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Squeezebox Controller (remote) cradle/charger PSU issue: controller boot loop

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  • Squeezebox Controller (remote) cradle/charger PSU issue: controller boot loop

    Here's another power supply electrolytics story. I watched in horror this morning as my Squeezebox Controller gave a light show of button backlight, showing the logo briefly on the LCD, then rebooting.
    At first I thought that the Controller is on its way out for no good reason, or its battery. Checked a lot of things inside and out but nothing really helped. Trying a different battery didn't really help but that was probably because the second battery was also discharged.
    Then I had the idea that the power supply for the Controller's charging cradle is similar to the SB3 classic one that fails ever so often and makes it appear like the SB3 itself is at fault while it's just the PSU.
    If the cradle PSU fails, it is no longer capable of powering the Controller, and the Controller won't get to charge the battery long enough for anything to finish correctly.
    So I hacked the PSU case open with a hammer and spudger because it is ultrasonically sealed like all of them and can't be opened without a lot of violence. This is what I found inside:

    Click image for larger version

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    For perspective, this is what you see when the mains adaptor was removed. The high voltage side where the adaptor connects is facing down in this photo.
    The two capacitors indicated are heavily bulged and the one on the left had also started leaking. Luckily, only at the top that was designed to let pressure escape, not at the bottom, so the PCB was unharmed. Replaced these two capacitors (680µF / 10V) by new ones and the power supply was completely dead. Oh my...
    So I checked around and did a close visual inspection. Turns out my opening procedure had me whack a choke and severed two or three of the tiny wires from the legs of the component. This is the one I mean:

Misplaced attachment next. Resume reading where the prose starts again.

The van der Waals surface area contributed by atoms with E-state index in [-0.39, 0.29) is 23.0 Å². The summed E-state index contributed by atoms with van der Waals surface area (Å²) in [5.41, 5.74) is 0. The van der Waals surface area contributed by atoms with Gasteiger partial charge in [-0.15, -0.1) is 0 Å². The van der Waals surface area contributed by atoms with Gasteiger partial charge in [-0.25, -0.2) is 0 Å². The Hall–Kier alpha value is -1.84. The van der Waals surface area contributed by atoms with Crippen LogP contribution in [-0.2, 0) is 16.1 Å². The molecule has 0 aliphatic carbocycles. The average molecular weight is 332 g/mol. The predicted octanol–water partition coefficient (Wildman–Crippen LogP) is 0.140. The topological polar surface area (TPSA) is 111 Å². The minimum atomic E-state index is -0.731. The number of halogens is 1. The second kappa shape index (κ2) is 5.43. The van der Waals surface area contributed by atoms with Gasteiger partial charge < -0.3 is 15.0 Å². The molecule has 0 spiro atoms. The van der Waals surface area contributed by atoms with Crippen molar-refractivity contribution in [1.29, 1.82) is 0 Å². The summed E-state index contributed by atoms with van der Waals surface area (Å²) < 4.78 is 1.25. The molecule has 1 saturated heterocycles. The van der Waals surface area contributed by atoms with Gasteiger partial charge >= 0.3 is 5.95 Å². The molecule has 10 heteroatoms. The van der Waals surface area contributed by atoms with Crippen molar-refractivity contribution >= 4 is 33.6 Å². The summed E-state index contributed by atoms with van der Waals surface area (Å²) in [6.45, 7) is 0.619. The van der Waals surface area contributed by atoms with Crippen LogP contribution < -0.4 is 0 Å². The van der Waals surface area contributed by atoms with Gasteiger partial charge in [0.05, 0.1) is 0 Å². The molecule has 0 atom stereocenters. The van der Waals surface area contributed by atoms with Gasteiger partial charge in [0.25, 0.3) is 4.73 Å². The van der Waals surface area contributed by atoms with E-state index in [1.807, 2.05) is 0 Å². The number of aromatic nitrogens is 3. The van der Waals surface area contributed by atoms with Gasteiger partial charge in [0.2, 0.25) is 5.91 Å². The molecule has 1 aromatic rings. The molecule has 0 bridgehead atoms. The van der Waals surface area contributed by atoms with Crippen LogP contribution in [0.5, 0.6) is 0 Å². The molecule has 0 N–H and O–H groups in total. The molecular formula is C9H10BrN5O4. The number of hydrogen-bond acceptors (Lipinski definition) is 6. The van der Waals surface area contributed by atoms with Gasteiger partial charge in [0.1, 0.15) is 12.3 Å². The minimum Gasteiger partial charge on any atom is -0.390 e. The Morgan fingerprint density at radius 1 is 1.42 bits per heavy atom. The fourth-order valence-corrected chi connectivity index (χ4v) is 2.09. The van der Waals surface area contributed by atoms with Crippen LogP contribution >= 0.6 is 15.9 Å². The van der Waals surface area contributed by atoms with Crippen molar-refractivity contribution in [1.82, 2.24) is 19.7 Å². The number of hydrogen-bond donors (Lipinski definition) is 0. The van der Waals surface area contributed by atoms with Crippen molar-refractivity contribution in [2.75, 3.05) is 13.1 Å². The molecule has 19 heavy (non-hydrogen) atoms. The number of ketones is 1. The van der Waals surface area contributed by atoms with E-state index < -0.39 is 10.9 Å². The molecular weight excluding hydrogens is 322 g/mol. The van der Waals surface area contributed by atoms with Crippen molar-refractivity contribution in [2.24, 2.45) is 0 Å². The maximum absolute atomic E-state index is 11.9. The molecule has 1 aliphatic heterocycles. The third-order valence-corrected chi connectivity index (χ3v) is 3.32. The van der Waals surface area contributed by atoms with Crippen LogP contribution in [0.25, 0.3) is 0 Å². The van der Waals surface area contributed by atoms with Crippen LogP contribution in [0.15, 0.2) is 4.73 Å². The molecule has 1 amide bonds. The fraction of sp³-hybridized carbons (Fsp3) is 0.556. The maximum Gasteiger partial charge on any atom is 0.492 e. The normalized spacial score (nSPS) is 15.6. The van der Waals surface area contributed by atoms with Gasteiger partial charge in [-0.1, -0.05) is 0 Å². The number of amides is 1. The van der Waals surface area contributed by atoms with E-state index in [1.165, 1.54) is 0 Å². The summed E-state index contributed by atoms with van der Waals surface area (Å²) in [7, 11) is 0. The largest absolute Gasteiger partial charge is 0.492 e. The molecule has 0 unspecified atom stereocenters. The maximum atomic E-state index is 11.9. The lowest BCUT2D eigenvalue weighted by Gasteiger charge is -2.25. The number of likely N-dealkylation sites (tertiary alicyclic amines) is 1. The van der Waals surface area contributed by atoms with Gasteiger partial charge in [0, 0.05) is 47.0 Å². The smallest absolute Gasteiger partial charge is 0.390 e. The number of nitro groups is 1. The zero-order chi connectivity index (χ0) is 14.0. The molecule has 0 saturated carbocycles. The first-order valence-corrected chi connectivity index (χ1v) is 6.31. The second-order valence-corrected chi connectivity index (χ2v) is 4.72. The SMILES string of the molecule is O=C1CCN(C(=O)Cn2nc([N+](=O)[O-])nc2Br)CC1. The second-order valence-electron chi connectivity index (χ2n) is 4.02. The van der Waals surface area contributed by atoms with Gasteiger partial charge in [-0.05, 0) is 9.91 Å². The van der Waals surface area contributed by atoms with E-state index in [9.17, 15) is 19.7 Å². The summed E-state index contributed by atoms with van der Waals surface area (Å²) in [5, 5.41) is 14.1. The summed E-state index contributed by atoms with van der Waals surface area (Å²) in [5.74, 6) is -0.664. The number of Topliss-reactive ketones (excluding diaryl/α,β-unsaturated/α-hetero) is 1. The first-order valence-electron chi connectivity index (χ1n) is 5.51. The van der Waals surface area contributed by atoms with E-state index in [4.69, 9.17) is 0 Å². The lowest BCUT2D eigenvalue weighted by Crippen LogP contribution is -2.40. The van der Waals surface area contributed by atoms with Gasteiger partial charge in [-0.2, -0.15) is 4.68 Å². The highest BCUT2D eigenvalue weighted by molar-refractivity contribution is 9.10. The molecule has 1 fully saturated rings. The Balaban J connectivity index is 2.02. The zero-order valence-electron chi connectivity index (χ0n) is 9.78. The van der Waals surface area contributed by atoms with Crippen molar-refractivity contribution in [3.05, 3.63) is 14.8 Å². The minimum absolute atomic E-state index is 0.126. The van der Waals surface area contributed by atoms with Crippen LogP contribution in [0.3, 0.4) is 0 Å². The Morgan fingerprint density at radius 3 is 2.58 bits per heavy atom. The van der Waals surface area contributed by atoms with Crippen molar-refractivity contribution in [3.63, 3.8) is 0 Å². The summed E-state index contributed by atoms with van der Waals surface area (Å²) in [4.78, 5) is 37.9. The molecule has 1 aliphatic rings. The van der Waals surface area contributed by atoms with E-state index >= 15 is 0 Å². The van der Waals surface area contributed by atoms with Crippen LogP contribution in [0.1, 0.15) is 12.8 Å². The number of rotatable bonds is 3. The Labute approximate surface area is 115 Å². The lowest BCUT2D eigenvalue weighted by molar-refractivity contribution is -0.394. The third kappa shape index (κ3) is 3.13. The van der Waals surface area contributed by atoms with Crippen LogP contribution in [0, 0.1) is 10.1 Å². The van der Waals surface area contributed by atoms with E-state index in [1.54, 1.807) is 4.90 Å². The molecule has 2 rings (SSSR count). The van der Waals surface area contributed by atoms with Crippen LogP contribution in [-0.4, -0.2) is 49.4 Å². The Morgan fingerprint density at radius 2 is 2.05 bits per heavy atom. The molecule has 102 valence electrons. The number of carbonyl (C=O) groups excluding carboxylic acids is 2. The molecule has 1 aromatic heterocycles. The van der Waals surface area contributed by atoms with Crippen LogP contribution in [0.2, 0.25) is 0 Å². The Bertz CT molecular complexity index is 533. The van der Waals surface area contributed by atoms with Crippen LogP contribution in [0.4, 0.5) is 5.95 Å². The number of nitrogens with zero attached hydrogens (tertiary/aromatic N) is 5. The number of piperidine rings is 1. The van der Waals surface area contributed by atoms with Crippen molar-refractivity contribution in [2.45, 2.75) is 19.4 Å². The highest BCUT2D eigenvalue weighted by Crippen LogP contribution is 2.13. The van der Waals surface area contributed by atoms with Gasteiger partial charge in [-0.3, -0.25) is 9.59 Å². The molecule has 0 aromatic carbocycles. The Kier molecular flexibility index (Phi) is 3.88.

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    Let's remember for next time that we should be *very* careful around this corner. It was very fiddly to repair the choke after I damaged it, I needed to desolder it entirely, resolder the microscropic wires (with no room or length to spare) to the legs which had partly separated, and put the fixed component back in. All in close proximity to the capacitors holding a high voltage charge. But eventually that brought it back to life. The Controller charges again and starts up normally.
    The cradle PSU is a 5V / 2A one, probably identical to the SB3 stock power supply. So that one might be repairable just the same way.
    Eventually the plastic case needs to be closed again to ensure that none of the components can be touched accidentally. I put the two halves back together and used Kapton tape to go two times around the "waist" of the PSU.

    Some advice for you in case you want to DIY:
    • Dremel might at first look like a good idea to open the case, but be aware that components are very tightly packed inside the PSU, and are also close to the outer shell, so you may accidentally grind into one of them. Also, using anything that grinds away the seal will cause material to be missing once the time comes to reassemble
    • again, be especially careful in the corner indicated above, but also be aware that there are components almost all around that could be nicked or heavily damaged if you go too far with whatever you drive into the seal to crack it open